N.I. could see mosquito invasion as temperatures set to soar into the 20s

"Try not to swat at them  it may turn them into defensive mode and make them more likely to sting," said Prof. Hart.
"Try not to swat at them it may turn them into defensive mode and make them more likely to sting," said Prof. Hart.
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Northern Ireland sun worshippers are being warned by experts to keep their eyes peeled for mosquitoes and other biting insects as temperatures look set to soar into the 20s this weekend.

Science Professor and Entomologist, Adam Hart, explained why some of us might fall foul of mosquitoes in the next few days.

“An Indian Summer and a bout of warm weather means that insects become much more active," said Prof. Hart.

"This combined with wanting to spend time outdoors before the cold weather and winter comes, means we are much more likely to get bitten by mosquitoes and other insects around.

"This is something we are not used to for this time of year and we seemingly forget to take the necessary precautions, such as wearing insect repellent."

There are at least 18 different species of mosquito in both Northern Ireland and the Republic of Ireland.

The temperature will start to increase tomorrow and last into the weekend.

Cities such as Londonderry, Belfast, Lisburn and Armagh will see temperatures soar into the 20s on Thursday and Friday.

How to keep mosquitoes away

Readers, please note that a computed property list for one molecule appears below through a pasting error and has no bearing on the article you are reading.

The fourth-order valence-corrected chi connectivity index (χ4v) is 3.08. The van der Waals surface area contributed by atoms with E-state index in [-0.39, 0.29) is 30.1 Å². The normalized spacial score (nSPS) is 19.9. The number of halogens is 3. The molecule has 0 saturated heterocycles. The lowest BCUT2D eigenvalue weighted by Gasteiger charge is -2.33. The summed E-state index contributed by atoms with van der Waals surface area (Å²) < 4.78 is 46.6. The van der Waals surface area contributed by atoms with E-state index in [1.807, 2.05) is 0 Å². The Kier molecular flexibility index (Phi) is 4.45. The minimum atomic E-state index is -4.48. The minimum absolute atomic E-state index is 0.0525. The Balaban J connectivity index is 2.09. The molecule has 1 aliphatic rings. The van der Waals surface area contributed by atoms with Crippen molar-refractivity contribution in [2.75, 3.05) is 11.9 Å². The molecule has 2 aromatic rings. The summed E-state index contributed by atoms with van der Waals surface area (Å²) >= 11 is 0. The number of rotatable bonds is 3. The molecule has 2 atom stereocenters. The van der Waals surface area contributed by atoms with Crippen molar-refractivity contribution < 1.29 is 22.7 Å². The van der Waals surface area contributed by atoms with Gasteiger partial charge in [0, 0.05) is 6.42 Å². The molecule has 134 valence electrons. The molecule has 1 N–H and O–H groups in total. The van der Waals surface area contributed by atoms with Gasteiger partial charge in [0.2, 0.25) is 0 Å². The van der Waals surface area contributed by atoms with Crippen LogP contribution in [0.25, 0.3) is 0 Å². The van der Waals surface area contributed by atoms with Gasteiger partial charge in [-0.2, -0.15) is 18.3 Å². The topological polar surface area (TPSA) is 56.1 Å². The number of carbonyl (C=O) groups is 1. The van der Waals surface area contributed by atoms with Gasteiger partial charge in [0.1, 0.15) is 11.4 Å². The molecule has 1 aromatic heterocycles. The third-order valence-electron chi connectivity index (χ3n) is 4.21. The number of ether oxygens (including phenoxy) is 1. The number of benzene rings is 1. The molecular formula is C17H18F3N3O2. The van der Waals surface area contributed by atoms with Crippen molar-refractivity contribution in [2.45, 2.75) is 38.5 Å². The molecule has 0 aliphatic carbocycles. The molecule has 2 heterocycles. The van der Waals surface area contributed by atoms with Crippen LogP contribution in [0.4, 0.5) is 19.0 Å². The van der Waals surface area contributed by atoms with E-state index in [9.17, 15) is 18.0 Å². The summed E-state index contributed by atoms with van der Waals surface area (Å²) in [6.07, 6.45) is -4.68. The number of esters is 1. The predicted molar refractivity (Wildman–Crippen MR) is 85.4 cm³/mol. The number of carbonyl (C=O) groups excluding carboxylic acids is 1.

“Insect repellent like DEET and covering up bare skin, go a very long way to avoiding mosquito bites," added Prof Hart.

"To avoid stings from any bees and wasps that may be around, try to avoid attracting them to your location; keep food and drink covered and if they do appear in numbers consider moving somewhere else.

"Try not to swat at them – it may turn them into defensive mode and make them more likely to sting.”

How to treat a mosquito bite

“For bites the best thing to do is to try and not get bitten in the first place and wear insect repellent but that is easier said than done," said Prof. Hart.

"Don’t scratch it! Take an antihistamine as recommended by your pharmacist. Tropical and oral remedies are usually looking to chemically reduce the effects of histamine that your body is producing in response to the bite or sting.

"It is the histamine response that cause the swelling and itching and this is why such treatments are called 'anti'-histamines.

"Heat therapy treatment, such as bite away can work very quickly to relieve symptoms, especially itching.

"The heat causes a signal in the nerves around the site that interferes with the nerve signals that cause itching.”

Are some people more susceptible to bites than others and why?

“For bites - definitely," confirmed Prof. Hart.

"Research confirms that your blood type for example can make you more likely to be bitten, as can having a warmer body temperature or producing more CO2.

"The science very much backs up people’s sense that some people are mossie-magnets."